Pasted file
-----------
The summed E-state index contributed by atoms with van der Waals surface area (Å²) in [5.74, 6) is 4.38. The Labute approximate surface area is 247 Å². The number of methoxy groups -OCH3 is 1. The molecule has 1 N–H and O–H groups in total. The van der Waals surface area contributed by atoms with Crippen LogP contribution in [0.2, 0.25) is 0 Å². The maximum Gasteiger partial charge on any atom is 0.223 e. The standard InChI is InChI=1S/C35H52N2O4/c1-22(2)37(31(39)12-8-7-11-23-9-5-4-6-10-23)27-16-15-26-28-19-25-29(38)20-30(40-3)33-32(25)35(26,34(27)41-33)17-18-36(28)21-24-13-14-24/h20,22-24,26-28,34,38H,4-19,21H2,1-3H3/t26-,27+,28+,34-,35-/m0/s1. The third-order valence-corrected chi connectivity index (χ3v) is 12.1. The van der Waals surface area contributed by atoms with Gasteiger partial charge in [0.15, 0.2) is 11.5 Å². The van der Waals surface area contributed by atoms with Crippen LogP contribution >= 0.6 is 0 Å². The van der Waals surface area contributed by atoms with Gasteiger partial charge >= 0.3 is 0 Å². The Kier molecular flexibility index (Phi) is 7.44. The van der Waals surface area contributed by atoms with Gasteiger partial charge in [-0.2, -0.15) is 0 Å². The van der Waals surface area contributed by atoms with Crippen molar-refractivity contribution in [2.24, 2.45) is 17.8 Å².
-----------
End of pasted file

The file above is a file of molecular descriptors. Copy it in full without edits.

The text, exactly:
The summed E-state index contributed by atoms with van der Waals surface area (Å²) in [5.74, 6) is 4.38. The Labute approximate surface area is 247 Å². The number of methoxy groups -OCH3 is 1. The molecule has 1 N–H and O–H groups in total. The van der Waals surface area contributed by atoms with Crippen LogP contribution in [0.2, 0.25) is 0 Å². The maximum Gasteiger partial charge on any atom is 0.223 e. The standard InChI is InChI=1S/C35H52N2O4/c1-22(2)37(31(39)12-8-7-11-23-9-5-4-6-10-23)27-16-15-26-28-19-25-29(38)20-30(40-3)33-32(25)35(26,34(27)41-33)17-18-36(28)21-24-13-14-24/h20,22-24,26-28,34,38H,4-19,21H2,1-3H3/t26-,27+,28+,34-,35-/m0/s1. The third-order valence-corrected chi connectivity index (χ3v) is 12.1. The van der Waals surface area contributed by atoms with Gasteiger partial charge in [0.15, 0.2) is 11.5 Å². The van der Waals surface area contributed by atoms with Crippen LogP contribution >= 0.6 is 0 Å². The van der Waals surface area contributed by atoms with Gasteiger partial charge >= 0.3 is 0 Å². The Kier molecular flexibility index (Phi) is 7.44. The van der Waals surface area contributed by atoms with Gasteiger partial charge in [-0.2, -0.15) is 0 Å². The van der Waals surface area contributed by atoms with Crippen molar-refractivity contribution in [2.24, 2.45) is 17.8 Å².